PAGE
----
The Reverse Hyper is a piece of exercise equipment that was designed and invented by powerlifter, strength coach, inventor, and author, Louie Simmons. After breaking his back in 1973, surgeons wanted him to undergo a procedure that would fuse part of his spine and leave two vertebrae missing. In 1974, Louie invented the Reverse Hyperextension Machine after searching out alternative interventions and found that doing reverse hypers was the only exercise that did not cause any pain. Louie went on to have a very successful career in powerlifting and as a coach, leading himself and others to multiple world records in the squat, bench, and deadlift. It wasn’t until 1994 that there was an official patent on the Reverse Hyper machine, and as of 2016, there are now 5 different patented variations of the original machine.
Reverse Hypers have since become a necessity for many strength and conditioning facilities. The machine allows the user to target the hamstrings, glutes, and low back by decompressing the spine without enacting any vertical compression. The Reverse Hyper is able to increase dynamic strength development in the concentric phase of the movement. Throughout the swing, the spine is stretched and depressurized, ultimately filling the spinal column with fluid and the lower back muscles with blood.
But, are there other uses for this machine? Absolutely! The unique pendulum provides an opportunity to use a variety of different movements with a new strength curve. While the machine is originally intended for the muscles of the posterior chain, it can be modified for exercises of the trunk, lats, and even arms.
Reverse Hyper Quadruped Hip Extension
The Reverse Hyper Quadruped Hip Extension utilizes the pendulum of the reverse hyper to take the hip joint, and more specifically, the muscles of the glutes through a very big range of motion. This motion with the pendulum will actually take the hip into hyperextension, making it a great exercise to target the upper and lower parts of the glutes. A big benefit to this exercise is that the load doesn’t need to be high to get a great contraction - making it a terrific finishing exercise to a hard lower body day.
Reverse Hyper Rows
The Reverse Hyper Row has the client stand behind the machine with the straps in hand. The client will then row the straps back to the body like a normal row. The pendulum of the weight and change of angle provides an alternative stimulus to the traditional barbell or dumbbell row that can’t be replicated.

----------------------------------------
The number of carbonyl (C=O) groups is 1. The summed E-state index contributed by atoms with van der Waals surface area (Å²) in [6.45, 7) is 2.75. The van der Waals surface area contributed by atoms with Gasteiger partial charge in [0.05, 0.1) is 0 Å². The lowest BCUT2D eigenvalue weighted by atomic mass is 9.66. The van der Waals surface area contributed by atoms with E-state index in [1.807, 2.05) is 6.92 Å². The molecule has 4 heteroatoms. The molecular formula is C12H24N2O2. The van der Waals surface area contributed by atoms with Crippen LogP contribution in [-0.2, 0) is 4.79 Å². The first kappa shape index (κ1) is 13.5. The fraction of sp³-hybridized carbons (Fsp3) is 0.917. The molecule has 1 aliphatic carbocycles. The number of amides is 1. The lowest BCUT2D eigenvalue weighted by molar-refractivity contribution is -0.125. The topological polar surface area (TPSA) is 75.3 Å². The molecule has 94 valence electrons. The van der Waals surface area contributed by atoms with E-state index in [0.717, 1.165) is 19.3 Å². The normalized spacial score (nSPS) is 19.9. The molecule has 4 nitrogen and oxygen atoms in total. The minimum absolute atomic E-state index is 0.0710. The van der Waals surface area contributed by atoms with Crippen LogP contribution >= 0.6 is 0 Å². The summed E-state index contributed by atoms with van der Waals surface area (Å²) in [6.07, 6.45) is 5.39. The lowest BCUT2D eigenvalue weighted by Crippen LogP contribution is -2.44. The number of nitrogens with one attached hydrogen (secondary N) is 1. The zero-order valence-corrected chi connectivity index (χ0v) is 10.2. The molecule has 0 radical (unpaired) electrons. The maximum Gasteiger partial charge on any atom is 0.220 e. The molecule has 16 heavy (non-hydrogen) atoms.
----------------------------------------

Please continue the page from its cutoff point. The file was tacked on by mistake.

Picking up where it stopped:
Reverse Hyper Skullcrushers
Performing skullcrushers for the triceps on the reverse hyper allows for full range tricep activation without placing too much load on the elbow joint. The client will lay on the ground and will reach over their head to grab the strap to the pendulum. The client will then point the elbows up to the ceiling and extend the triceps forward and up. This will place most of the emphasis in the last few inches of the extension of the tricep, providing a great stimulus that’s similar to locking out a heavy bench press.
Reverse Hyper Hammer Curls
Can’t forget about the other side of the arm! Utilizing the reverse hyper for hammer curls is a great way to train the biceps and brachioradialis without the load and stress on the elbow joint. This movement has the client set up behind the machine while holding the straps with a neutral grip. The client will then initiate the movement by engaging the biceps and flexing the elbow to create the contraction. This creates a new angle to the hammer curl exercise for an alternative stimulus.
Reverse Hyper Earthquake Pallof Anti Rotation Isometric Hold
This exercise is by far one of the most creative uses for the Reverse Hyper. Utilizing a band choked to the strap on the pendulum, the client will stand sideways and initiate the movement by pulling the band laterally to move the pendulum on the reverse hyper. The pendulum will continue swinging as the client now assumes a Pallof position with arms straight in front of the body. This forces the client to remain stable as the pendulum continues to swing and pull the band laterally. This movement trains the anti-rotational stability of the trunk and can be used for rotational work as well.
The Reverse Hyper is an excellent piece of equipment that deserves a place in strength and conditioning facilities. From injury prevention to hypertrophy to strength, the Reverse Hyper can do wonders for any type of client or athlete. With just a little bit of creativity, the reverse hyper can be modified to train a multitude of different movements for just about every muscle group.
Whether you’re a beginner or advanced athlete, you need the right tools to set you up for success in your fitness endeavor. At Central Athlete, we offer a wide range of different exercise equipment and tools to help you attack your fitness goals. If you’ve ever been curious about using a reverse hyper, or any other piece of equipment that Central Athlete has to offer, schedule a FREE strategy session with a professional coach and get working towards your goals today.